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Flooding in New Orleans May Be Deadlist U.S. Disaster Ever<P>By Robert D. Mcfadden 
and Joseph B. Treaster THE NEW YORK TIMES <P>NEW ORLEANS <P>

Flooding in New Orleans May
Be Deadlist U.S. Disaster Ever

By Robert D. Mcfadden 
and Joseph B. Treaster


Chaos gripped New Orleans on Wednesday as looters ran wild, food and water supplies dwindled, bodies floated in the floodwaters, the Superdome was to be evacuated and officials said there was no choice but to abandon the city devastated by Hurricane Katrina, perhaps for months. President Bush pledged vast assistance, but acknowledged: “This recovery will take years.”

For the first time, a New Orleans official suggested the scope of the death toll. Mayor C. Ray Nagin said the hurricane may have killed thousands in his city alone, an estimate that, if correct, would make it the nation’s deadliest natural disaster since the 1906 San Francisco earthquake and fire, which killed up to 6,000.

“We know there is a significant number of dead bodies in the water,” and others hidden from view in attics and other places, the mayor told reporters. Asked how many, he said: “Minimum, hundreds. Most likely, thousands.”

As survivors struggled with a disaster that left damage of up to $25 billion, a gargantuan relief effort got under way. Ships, planes, helicopters and convoys of supplies and rescue teams converged on the Gulf Coast, and Pentagon officials said that 30,000 National Guard and active-duty troops would be deployed by this weekend in the largest domestic relief effort by the military in the nation’s history.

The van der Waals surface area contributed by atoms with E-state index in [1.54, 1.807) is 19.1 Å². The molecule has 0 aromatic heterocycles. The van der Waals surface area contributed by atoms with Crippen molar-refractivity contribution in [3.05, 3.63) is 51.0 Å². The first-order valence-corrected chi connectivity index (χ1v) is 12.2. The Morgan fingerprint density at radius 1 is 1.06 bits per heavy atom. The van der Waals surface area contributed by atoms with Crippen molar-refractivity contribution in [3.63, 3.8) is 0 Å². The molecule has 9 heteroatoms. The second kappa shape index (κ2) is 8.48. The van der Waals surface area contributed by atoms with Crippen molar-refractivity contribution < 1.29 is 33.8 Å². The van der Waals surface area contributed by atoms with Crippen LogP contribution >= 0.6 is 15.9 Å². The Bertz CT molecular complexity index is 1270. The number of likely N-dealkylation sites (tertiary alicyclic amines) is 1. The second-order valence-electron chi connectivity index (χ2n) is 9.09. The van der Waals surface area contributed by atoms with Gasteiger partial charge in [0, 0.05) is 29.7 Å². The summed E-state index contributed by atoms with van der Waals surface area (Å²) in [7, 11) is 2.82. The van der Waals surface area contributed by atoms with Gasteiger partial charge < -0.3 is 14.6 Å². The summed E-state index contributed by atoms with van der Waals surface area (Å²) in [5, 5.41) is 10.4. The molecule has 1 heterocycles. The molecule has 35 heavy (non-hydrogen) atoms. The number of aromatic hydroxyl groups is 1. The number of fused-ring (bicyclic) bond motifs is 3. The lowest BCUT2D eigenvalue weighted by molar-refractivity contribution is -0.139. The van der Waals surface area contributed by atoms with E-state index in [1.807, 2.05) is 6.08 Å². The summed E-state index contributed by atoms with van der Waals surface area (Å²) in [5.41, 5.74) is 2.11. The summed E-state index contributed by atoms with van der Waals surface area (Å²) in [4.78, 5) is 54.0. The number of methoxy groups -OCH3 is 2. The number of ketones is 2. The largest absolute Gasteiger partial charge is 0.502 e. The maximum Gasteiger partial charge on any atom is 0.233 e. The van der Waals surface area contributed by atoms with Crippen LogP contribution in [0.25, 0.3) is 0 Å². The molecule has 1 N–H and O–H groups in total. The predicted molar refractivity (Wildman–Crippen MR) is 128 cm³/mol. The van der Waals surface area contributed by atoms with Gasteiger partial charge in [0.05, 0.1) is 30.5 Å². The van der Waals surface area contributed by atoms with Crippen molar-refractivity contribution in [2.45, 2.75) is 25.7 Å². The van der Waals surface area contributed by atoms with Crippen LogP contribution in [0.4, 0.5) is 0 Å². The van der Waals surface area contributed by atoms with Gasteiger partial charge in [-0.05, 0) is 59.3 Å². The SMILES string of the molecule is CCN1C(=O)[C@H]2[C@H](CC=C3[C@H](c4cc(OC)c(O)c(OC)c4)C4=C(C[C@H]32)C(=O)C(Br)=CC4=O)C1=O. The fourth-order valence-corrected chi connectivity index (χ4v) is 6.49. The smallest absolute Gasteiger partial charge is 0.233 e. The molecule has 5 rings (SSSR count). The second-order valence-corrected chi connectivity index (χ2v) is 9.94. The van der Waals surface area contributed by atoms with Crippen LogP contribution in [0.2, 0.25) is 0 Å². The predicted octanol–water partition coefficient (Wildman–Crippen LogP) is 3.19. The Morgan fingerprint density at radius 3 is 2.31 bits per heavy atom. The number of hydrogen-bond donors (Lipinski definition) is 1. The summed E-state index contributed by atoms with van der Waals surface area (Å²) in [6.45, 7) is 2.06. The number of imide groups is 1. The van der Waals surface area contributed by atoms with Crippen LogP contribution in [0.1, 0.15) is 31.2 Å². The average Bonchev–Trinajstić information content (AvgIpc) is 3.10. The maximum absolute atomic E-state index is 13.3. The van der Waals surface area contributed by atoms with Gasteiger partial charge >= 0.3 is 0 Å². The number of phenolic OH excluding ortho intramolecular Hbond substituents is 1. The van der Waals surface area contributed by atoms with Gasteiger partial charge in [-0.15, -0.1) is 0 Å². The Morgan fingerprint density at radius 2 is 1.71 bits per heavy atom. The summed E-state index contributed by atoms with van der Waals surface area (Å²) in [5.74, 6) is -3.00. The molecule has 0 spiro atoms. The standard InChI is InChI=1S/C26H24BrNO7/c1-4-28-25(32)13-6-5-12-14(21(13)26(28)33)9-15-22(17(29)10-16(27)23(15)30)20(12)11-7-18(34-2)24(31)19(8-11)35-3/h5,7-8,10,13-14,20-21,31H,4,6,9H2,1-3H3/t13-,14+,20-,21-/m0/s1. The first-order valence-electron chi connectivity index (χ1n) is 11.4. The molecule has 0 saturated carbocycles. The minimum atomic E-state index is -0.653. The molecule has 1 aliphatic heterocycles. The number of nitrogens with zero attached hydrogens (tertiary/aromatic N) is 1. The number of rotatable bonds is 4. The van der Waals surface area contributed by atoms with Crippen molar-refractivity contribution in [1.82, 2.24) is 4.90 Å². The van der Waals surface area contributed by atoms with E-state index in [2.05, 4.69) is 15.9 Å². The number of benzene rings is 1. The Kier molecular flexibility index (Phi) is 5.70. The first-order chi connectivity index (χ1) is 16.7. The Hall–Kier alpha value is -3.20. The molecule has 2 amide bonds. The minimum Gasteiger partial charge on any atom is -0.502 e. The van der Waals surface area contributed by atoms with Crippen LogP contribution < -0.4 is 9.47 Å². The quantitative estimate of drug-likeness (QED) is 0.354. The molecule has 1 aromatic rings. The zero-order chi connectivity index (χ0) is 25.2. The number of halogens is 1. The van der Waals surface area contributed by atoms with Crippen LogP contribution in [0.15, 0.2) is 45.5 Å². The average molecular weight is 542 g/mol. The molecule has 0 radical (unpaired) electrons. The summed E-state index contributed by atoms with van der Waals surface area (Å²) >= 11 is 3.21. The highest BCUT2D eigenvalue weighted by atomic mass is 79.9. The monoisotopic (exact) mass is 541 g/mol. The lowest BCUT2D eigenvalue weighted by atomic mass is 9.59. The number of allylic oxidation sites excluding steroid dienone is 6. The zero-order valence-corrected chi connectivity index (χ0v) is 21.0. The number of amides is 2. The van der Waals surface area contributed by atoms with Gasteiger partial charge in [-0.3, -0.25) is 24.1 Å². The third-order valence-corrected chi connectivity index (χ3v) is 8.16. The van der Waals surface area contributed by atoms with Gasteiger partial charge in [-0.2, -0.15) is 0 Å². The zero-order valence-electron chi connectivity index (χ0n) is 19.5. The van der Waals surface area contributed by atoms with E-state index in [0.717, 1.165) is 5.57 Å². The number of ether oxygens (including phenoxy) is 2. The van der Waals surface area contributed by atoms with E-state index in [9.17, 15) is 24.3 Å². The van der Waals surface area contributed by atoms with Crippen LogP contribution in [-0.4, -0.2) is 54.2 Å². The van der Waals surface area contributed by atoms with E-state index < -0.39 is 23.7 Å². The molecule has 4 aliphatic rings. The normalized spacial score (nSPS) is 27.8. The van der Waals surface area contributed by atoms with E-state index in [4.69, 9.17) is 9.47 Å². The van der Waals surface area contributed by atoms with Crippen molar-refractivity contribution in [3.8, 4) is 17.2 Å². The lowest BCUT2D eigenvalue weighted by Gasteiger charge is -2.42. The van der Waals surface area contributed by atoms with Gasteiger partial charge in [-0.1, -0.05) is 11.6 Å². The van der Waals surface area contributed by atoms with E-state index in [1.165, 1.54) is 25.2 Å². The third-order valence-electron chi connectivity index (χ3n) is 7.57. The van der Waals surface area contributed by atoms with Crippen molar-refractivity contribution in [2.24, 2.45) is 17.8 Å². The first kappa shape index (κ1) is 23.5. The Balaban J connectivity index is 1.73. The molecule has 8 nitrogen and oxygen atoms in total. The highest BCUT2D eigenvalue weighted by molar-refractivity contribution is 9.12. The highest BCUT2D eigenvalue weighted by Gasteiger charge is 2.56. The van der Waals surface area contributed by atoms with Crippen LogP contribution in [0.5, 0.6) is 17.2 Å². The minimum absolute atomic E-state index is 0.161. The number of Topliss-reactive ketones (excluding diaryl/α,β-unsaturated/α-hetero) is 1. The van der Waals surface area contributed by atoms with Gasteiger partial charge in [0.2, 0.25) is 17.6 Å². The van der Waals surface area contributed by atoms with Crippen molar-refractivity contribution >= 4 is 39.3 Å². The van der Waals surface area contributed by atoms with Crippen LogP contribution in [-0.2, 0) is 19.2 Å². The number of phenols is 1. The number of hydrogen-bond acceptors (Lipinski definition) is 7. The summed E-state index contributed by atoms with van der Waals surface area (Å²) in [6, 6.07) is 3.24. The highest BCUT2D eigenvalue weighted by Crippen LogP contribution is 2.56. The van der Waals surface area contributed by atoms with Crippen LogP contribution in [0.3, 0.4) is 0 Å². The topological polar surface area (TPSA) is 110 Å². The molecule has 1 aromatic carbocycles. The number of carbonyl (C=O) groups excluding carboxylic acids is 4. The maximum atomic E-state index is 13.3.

With police officers and National Guard troops giving priority to saving lives, looters brazenly ripped open gates and ransacked stores for food, clothing, television sets, computers, jewelry and guns, often in full view of helpless law-enforcement officials. Dozens of carjackings, apparently by survivors desperate to escape, were reported, as were a number of shootings.

Wednesday night Nagin ordered 1,500 police to turn from search and rescue to stopping the looting. “They are starting to get closer to the heavily populated areas — hotels, hospitals, and we’re going to stop it right now,” he said in a statement issued to the Associated Press.

New Orleans, a city of 500,000, mostly below sea level and reliant upon levees along the Mississippi River running through it and Lake Pontchartrain to the north, was a nightmarish waterworld that Nagin said would have to be abandoned while the levees are repaired and the city drained. He called for a “total evacuation,” adding: “We have to. The city will not be functional for two or three months.”